There are a couple of scenes of casual violence which, although rather crudely executed, do stand out. But itís not enough to save MIDNIGHT from looking like one of those shitty "so bad itís bad" SOV films from the 1990s. Despite the fact that this is shot on (16mm?) film.
MIDNIGHT is presented uncensored in a 1.33:1 aspect ratio. This is so close to its apparent original 1.37:1 ratio that any cropping is unnoticeable. The film certainly looks to be correctly framed. Picture quality is soft and rather washed out in terms of colours. On the plus side, I didnít experience the minor fragments of time-code information that have plagued another online reviewerís enjoyment.
English mono audio is somewhat muted and a little muffled at times. It just about muddles through for the duration though.
Arrowís disc opens with their now-customary 3-minute promo reel: a breathless assault on ears and eyes, showcasing moments of gore nirvana to the rousing sounds of upbeat rock music. Choice moments from titles in their canon which include DAY OF THE DEAD, BLOOD FEAST 2, CITY OF THE LIVING DEAD ... itís a great advert for the company.
From there, an animated main menu page leads into static sub-menus. Among these is a scene-selection menu allowing access to the main feature via 12 chapters.
Extras begin with a 1-minute video introduction to the film from a game but slightly baffled-looking Amplas.
He also turns up as the subject of the 31-minute documentary "Vampires, Rednecks and Zombies: The Fear Career of John Amplas". Itís a reasonably well-produced interview with the unassuming actor, taking in plenty of welcome clips and stills from his career (MARTIN, KNIGHTRIDERS etc) in-between his occasionally vague recollections.
"Midnight At Your Door: The Shocking Sacrifices of John Russo" is 20 minutes of chat with the director, who speaks candidly about the filmís imposed cuts and its time spent in post-production Hell. He seems relaxed in his blue chair as he speaks to the screen with a fair degree of charisma, speaking also of footage he shot but lost, and what changes he made to the source novel. We also learn that Russo did most of the FX work, as Tom Saviniís fabled involvement was absolutely minimal. Itís a good featurette.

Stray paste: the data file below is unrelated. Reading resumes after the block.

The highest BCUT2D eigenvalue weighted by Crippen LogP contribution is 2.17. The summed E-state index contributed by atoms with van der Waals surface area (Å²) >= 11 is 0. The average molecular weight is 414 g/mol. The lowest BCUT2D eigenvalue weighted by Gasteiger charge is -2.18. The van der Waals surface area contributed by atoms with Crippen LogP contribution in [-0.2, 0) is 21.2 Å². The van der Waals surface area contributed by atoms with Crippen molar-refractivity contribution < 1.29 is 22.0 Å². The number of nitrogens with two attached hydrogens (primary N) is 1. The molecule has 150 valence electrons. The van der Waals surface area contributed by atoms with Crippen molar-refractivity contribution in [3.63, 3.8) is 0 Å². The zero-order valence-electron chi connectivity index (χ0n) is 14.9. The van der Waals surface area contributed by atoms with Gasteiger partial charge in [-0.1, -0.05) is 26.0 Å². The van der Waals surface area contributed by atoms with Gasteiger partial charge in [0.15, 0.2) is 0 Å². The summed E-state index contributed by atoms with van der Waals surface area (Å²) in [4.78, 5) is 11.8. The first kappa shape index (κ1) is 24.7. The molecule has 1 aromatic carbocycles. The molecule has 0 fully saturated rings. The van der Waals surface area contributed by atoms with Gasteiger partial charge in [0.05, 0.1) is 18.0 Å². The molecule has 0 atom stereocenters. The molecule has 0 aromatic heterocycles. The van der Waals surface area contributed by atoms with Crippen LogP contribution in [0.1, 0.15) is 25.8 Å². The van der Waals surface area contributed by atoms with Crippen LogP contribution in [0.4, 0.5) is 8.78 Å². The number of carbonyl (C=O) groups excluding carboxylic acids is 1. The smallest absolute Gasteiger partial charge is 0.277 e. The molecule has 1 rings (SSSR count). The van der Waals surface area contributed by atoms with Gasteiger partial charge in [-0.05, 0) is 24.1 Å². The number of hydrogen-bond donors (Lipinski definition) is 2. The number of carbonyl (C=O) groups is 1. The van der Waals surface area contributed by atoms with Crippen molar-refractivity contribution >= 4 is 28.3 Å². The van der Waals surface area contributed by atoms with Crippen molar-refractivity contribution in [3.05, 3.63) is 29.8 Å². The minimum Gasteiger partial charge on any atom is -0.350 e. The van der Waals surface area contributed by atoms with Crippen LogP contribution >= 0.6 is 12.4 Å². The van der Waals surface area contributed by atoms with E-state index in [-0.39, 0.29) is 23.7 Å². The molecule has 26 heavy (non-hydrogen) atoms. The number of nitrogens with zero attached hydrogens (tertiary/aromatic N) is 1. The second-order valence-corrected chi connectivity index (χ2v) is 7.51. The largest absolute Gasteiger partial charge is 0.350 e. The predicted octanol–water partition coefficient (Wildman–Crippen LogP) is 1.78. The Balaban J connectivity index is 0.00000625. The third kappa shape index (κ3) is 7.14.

Whatís also noteworthy about both of the above bonus features is that Arrow have clearly listened to previous criticisms about the length of their featurettesí opening titles: theyíre much shorter here.
Finally, we get MIDNIGHTís original trailer. This is a long one, at 4 minutes in length.
Apparently, Arrowís DVD release of MIDNIGHT also comes with double-sided cover art, a double-sided poster and a booklet containing liner notes by Stephen Thrower. None of these were available for review purposes.
To bemoan the lack of a great picture for MIDNIGHT seems a little churlish. Itís one of the lesser known straight-to-video horrors of the early 1980s, and isnít a very good film either. But, in its own way, that makes it all the more remarkable that Arrow have mustered a Special Edition DVD for the film.
Recommended, on those grounds.
By Stuart Willis
|Released by Arrow Video|
|Region 2 - PAL|
|see main review|